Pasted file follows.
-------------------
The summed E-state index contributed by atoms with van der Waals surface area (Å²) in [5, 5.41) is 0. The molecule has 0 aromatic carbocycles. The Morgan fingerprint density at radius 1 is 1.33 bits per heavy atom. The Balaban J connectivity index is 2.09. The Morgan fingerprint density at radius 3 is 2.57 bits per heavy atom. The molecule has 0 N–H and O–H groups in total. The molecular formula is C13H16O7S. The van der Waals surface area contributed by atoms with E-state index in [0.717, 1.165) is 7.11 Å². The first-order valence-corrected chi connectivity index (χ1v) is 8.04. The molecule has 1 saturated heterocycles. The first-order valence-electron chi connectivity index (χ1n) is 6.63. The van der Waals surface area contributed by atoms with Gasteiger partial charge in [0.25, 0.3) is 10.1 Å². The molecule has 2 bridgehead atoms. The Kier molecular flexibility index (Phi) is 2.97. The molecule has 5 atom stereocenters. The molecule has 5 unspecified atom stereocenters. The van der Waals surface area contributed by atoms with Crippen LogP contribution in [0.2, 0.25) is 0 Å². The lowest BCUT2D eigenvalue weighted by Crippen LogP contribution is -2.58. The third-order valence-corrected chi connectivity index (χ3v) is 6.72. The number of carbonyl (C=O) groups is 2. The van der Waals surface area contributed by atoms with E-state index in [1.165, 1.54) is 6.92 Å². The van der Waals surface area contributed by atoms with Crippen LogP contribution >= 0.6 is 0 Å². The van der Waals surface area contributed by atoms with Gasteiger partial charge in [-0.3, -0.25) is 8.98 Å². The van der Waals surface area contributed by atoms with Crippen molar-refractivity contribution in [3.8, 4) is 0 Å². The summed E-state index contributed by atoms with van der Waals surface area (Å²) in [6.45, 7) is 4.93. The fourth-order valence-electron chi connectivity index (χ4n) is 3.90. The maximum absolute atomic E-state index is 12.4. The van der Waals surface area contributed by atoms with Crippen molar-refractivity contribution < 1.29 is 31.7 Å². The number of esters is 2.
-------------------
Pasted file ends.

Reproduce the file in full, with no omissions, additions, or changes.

The summed E-state index contributed by atoms with van der Waals surface area (Å²) in [5, 5.41) is 0. The molecule has 0 aromatic carbocycles. The Morgan fingerprint density at radius 1 is 1.33 bits per heavy atom. The Balaban J connectivity index is 2.09. The Morgan fingerprint density at radius 3 is 2.57 bits per heavy atom. The molecule has 0 N–H and O–H groups in total. The molecular formula is C13H16O7S. The van der Waals surface area contributed by atoms with E-state index in [0.717, 1.165) is 7.11 Å². The first-order valence-corrected chi connectivity index (χ1v) is 8.04. The molecule has 1 saturated heterocycles. The first-order valence-electron chi connectivity index (χ1n) is 6.63. The van der Waals surface area contributed by atoms with Gasteiger partial charge in [0.25, 0.3) is 10.1 Å². The molecule has 2 bridgehead atoms. The Kier molecular flexibility index (Phi) is 2.97. The molecule has 5 atom stereocenters. The molecule has 5 unspecified atom stereocenters. The van der Waals surface area contributed by atoms with Crippen LogP contribution in [0.2, 0.25) is 0 Å². The lowest BCUT2D eigenvalue weighted by Crippen LogP contribution is -2.58. The third-order valence-corrected chi connectivity index (χ3v) is 6.72. The number of carbonyl (C=O) groups is 2. The van der Waals surface area contributed by atoms with E-state index in [1.165, 1.54) is 6.92 Å². The van der Waals surface area contributed by atoms with Crippen LogP contribution >= 0.6 is 0 Å². The van der Waals surface area contributed by atoms with Gasteiger partial charge in [-0.3, -0.25) is 8.98 Å². The van der Waals surface area contributed by atoms with Crippen molar-refractivity contribution in [3.8, 4) is 0 Å². The summed E-state index contributed by atoms with van der Waals surface area (Å²) in [6.45, 7) is 4.93. The fourth-order valence-electron chi connectivity index (χ4n) is 3.90. The maximum absolute atomic E-state index is 12.4. The van der Waals surface area contributed by atoms with Crippen molar-refractivity contribution < 1.29 is 31.7 Å². The number of esters is 2.